Article continues below

    How is the theme of memory illuminated in the book?

    In the book, I consider how objects—especially objects explicitly linked to stories—have a special capacity to contain and revive memory in human experience. The delicate embroidery on the sack represents a family memory of sorrow and resilience that might have been lost if not for the carrying capacity of that bag. While doing this work, I was conscious of how my book about the sack is itself an object that helps to preserve public memory about a collective past. I was taken by this sense of doubling, or echoing, in the project.


    A Day in the Life of Abed Salama: Anatomy of a Jerusalem Tragedy by Nathan Thrall

    How did you conduct your research?

    Article continues below

    The seed of this book was planted on the day of the school bus crash, which took place not far from my home in Jerusalem. The kindergartners and teachers on the bus live just two miles from my apartment, but behind an imposing, 8-meter-tall concrete wall that encircles their community. Cut off from the heart of the city in which they grew up and crammed into a dense urban ghetto, they are forced to drive on narrow, dilapidated streets with no lanes, sidewalks, or police presence, and to wait in long lines at a military checkpoint to get to their schools, jobs, and hospitals—all of this in plain view of the elegant campus of Israel’s most prestigious university. The consequences of segregating and neglecting these people came into sharp relief when tragedy struck on the other side of the wall. Like many residents of Jerusalem, I drove by that walled-off enclave every week, hardly noticing it. But after the accident I couldn’t stop thinking of the children and the families who share this city with me, and what a different world they have been forced to live in. It wasn’t until years later, when I had the time to devote myself to writing a book, that I began in-depth research on the collision, sifting through police reports, court documents, and audio and video recordings. My research expanded from there, as I spoke to more and more Palestinian families whose lives were destroyed by the event, and to Israeli Jews whose own paths intersected with it. It was important to me that the book tell the personal stories of both Palestinians and Jews; finding the right characters took considerable digging. But the truth is that many of the most important discoveries came by chance. A close family friend turned out to be a distant relative of one of the parents, Abed Salama. As soon as I met Abed and heard his story, I knew he would be at the center of this book. Over the next four years, he and I spent so much time together that I came to feel like an honorary member of his family. Abed and a number of other characters shared their rawest emotions with me, in some cases revealing thoughts, feelings, and memories that they had kept from their own spouses. I knew I had a tremendous responsibility to do right by the trust they bestowed on me.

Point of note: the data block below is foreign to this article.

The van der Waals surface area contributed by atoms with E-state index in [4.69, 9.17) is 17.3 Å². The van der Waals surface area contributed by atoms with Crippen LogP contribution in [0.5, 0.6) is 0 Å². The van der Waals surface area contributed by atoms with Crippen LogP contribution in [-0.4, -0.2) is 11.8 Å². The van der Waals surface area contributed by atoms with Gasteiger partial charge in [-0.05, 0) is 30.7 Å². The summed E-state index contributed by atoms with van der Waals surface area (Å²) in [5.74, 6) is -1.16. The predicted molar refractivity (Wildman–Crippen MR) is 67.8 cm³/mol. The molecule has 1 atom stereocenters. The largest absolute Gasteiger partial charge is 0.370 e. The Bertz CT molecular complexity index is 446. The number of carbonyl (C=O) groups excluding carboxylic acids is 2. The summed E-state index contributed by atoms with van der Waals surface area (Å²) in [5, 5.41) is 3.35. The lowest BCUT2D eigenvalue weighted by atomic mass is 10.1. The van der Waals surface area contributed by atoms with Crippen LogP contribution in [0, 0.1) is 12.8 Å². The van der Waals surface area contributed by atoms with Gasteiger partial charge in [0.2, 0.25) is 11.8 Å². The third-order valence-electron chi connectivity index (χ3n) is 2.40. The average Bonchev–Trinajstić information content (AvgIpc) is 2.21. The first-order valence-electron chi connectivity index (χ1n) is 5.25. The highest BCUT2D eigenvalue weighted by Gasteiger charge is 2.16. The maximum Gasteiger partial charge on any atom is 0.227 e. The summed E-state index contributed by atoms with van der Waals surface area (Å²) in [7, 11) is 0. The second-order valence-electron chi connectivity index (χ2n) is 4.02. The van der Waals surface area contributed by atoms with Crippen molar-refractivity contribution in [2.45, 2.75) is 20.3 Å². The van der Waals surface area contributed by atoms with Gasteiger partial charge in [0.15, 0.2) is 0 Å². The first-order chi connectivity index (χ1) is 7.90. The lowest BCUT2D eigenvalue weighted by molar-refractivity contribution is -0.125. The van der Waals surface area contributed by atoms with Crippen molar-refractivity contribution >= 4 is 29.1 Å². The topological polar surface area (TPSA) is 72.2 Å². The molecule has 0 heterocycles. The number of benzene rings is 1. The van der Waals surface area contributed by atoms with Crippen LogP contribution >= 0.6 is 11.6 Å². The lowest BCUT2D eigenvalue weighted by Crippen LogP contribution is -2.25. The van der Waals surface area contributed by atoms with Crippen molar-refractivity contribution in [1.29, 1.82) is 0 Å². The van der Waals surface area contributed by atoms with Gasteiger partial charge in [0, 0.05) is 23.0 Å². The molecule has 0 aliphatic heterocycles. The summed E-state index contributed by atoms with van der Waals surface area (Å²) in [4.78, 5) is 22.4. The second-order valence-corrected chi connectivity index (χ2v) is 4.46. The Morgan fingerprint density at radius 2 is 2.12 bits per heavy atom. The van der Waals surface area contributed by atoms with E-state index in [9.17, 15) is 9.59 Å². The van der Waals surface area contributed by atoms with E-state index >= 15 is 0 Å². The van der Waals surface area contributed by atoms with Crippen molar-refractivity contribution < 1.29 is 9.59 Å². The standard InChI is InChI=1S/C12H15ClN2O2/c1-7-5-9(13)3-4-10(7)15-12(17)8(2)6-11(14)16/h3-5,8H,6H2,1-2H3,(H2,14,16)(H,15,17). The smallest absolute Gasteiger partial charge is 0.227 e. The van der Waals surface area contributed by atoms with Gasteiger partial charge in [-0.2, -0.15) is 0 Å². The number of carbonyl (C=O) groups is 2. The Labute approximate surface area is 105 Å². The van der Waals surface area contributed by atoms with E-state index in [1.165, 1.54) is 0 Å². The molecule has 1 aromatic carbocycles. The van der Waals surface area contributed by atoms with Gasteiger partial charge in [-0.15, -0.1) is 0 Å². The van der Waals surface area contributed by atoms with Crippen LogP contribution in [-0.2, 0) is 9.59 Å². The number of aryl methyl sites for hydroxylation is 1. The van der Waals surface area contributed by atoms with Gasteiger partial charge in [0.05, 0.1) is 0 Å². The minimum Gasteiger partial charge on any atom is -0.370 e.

How does your book interweave the stories of Jewish and Palestinian characters with the journey of Abed and Milad, the book’s protagonists?

    The book tells the story of Abed and his son Milad, but also of a teacher who sacrificed herself to rescue her students, a bystander who heroically entered the burning bus to pull out dozens of children, a settler paramedic who had witnessed unimaginable horrors in the past but was haunted and traumatized by the scale of this tragedy, and two desperate mothers who each hoped to claim the same severely injured boy as their son. By delving into the lives and backgrounds of the characters, the book ended up ranging far beyond the immediate present of the accident and forming a kind of intimate, multigenerational history of Palestine and Israel as refracted through these individuals’ families and memories. Once I decided that the book would essentially follow the chronology of the day, the structure began to fall into place. One of the great challenges was to interweave two different timelines: on one hand, the day of the crash and the order in which each protagonist intersected with it; on the other, the deep history of Israel-Palestine.

    More Story
    These three writers just won MacArthur “genius” grants. Earlier today, the John D. and Catherine T. MacArthur Foundation announced the 2023 class of fellows, often known as recipients...
  • Become a Lit Hub Supporting Member: Because Books Matter

    For the past decade, Literary Hub has brought you the best of the book world for free—no paywall. But our future relies on you. In return for a donation, you’ll get an ad-free reading experience, exclusive editors’ picks, book giveaways, and our coveted Joan Didion Lit Hub tote bag. Most importantly, you’ll keep independent book coverage alive and thriving on the internet.